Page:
were evil, that it was best not to even touch them...
The kulaks’ towels were unclean, their children were
disgusting, their young women were worse than lice.
The activists looked on those who were being
dispossessed as if they were cattle, or swine... They
were not even human beings; goodness knows what
they were—some kind of beasts, I suppose.
Where Grossman doesn’t traffic to grim verisimilitude in Everything Flows, he does traffic in abstract disquisition. The most experimental section of the novel is its ending. Like Koestler’s Rubashov, alone and pensive in his cell, Grossman’s Ivan Grigoryevich postulates his own theory of revolutionary contradiction. How did a movement intended to free mankind end up doing the opposite? The answer lies in the black soil of Russia herself—and in the ironies of an Asiatic feudalism with a peculiar tropism toward Western Enlightenment. Lenin, in this accounting, inhabits the role of radical prophet and reactionary czar combined: “Did he ever imagine that what his revolution would liberate was Russian slavery itself—that his revolution would enable Russian slavery to spread beyond the confines of Russia, to become a torch lighting a new path for humanity?” Stalinism was not the natural culmination of Marxism; it was natural culmination of the Russian tradition, a manic-depressive affair capable of producing a Pushkin as well as a Nechayev.
Grossman’s argument here has also been endorsed by serious scholarship, particularly by great Russo-Hungarian scholar Tibor Szamuely, who observed that state ownership of the means of production actually began under Peter the Great and that popular revolts, when they were waged at all in pre-modern Russia, were nearly always waged on behalf of authority. The famed Decembrist uprising—a romantic myth that fired young Alexander Herzen into liberal action—was more like a palace coup that only got as far as it did because the leading conspirators lied to their soldiers and told them that the plot to overthrow Czar Nicolas I was for the purpose of installing his younger brother Constantine in the throne. The rallying cry, “Long live Constantine! Long live the Constitution!” these rank-and-file revolutionaries thought, referred to Constantine and his wife. (Having never encountered the word Constitution before, they assumed it was a woman's name.) This is the tragicomic past Grossman has in mind when he writes of the Russian “slave-soul.”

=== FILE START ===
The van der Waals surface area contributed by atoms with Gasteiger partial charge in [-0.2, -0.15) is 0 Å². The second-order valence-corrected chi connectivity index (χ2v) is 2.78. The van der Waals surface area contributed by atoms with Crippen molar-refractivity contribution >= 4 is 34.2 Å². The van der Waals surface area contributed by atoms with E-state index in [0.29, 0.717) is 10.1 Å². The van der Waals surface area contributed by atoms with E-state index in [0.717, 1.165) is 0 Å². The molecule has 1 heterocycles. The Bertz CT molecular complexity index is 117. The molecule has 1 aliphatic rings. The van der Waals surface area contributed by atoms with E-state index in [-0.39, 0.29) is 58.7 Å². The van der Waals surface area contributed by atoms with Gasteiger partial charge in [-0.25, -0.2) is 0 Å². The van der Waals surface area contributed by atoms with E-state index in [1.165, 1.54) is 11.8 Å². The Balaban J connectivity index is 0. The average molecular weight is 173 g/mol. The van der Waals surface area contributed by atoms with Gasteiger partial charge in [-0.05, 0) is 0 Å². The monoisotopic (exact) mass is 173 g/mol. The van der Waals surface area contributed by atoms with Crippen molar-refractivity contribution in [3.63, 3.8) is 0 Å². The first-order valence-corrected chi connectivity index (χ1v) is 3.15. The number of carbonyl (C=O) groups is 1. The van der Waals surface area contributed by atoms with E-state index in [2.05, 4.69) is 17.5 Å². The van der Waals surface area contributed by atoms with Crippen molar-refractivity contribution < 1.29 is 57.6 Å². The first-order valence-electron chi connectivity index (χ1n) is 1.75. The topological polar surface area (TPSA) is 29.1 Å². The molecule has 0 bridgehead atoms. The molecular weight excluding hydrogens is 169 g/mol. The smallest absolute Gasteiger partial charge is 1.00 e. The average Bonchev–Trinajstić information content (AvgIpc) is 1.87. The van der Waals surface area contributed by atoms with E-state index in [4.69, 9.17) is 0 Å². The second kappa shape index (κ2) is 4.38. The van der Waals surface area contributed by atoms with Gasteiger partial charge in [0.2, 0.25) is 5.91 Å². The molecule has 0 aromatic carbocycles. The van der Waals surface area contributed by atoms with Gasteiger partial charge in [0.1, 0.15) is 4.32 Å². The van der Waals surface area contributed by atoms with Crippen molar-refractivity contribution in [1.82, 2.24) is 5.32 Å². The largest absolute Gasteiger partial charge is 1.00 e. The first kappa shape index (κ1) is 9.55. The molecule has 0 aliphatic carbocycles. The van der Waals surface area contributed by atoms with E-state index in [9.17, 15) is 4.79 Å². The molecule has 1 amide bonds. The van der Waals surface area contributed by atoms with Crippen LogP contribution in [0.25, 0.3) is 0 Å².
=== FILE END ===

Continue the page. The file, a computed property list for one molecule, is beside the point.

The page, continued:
It is not to everyone’s taste to read a novel that abandons an already thin plotline for a series of philosophical and historical reflections. (Chandler is not quite right in his introduction to say that Grossman would have loathed postmodernism; he was a forerunner of the anti-totalitarian category we now associate with Milan Kundera.) But how could the Lenin who re-read War and Peace and sat rapturous for Appassionata also be the Lenin who ordered a search of Georgy Plekhanov’s apartment even as the godfather of Russian Marxism lay dying? Nabokov once termed this personal-political dichotomy in Lenin the “pail of milk of human kindness with a dead rat floating at the bottom.” Grossman, in turn, answers:
This kind of person is like a surgeon in a hospital ward. His interest in the patients and their families his jokes, the arguments he takes part in, his struggles on behalf of homeless children, and his concern for workers who have reached the age of retirement—all of this is unimportant, trifling, a mere husk. His soul lies in his surgeon’s knife.
This could be Chekhov at his allegorical best, though not even that master storyteller anticipated that the ward in which all of his country’s madmen would eventually hold sway was fated to be the Kremlin itself.
Michael Weiss is the executive director of Just Journalism, a London-based think tank that researches the UK media's coverage of Israel and the Middle East.